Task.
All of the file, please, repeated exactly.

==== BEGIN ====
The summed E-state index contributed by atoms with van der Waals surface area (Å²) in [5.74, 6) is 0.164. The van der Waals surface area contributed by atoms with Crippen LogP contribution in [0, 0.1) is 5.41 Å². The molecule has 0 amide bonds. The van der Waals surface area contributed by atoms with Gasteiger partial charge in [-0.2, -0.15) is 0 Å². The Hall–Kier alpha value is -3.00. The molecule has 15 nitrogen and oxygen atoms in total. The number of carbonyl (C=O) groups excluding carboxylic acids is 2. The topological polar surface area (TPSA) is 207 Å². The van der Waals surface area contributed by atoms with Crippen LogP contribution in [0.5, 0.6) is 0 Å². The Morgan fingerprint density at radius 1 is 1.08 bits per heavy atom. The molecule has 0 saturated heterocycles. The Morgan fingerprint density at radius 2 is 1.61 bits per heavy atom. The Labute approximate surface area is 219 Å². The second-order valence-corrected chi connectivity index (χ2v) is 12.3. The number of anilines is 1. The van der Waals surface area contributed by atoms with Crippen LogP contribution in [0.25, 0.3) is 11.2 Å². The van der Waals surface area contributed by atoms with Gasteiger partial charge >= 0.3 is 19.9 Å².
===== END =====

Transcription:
The summed E-state index contributed by atoms with van der Waals surface area (Å²) in [5.74, 6) is 0.164. The van der Waals surface area contributed by atoms with Crippen LogP contribution in [0, 0.1) is 5.41 Å². The molecule has 0 amide bonds. The van der Waals surface area contributed by atoms with Gasteiger partial charge in [-0.2, -0.15) is 0 Å². The Hall–Kier alpha value is -3.00. The molecule has 15 nitrogen and oxygen atoms in total. The number of carbonyl (C=O) groups excluding carboxylic acids is 2. The topological polar surface area (TPSA) is 207 Å². The van der Waals surface area contributed by atoms with Crippen LogP contribution in [0.5, 0.6) is 0 Å². The Morgan fingerprint density at radius 1 is 1.08 bits per heavy atom. The molecule has 0 saturated heterocycles. The Morgan fingerprint density at radius 2 is 1.61 bits per heavy atom. The Labute approximate surface area is 219 Å². The second-order valence-corrected chi connectivity index (χ2v) is 12.3. The number of anilines is 1. The van der Waals surface area contributed by atoms with Crippen LogP contribution in [0.25, 0.3) is 11.2 Å². The van der Waals surface area contributed by atoms with Gasteiger partial charge >= 0.3 is 19.9 Å².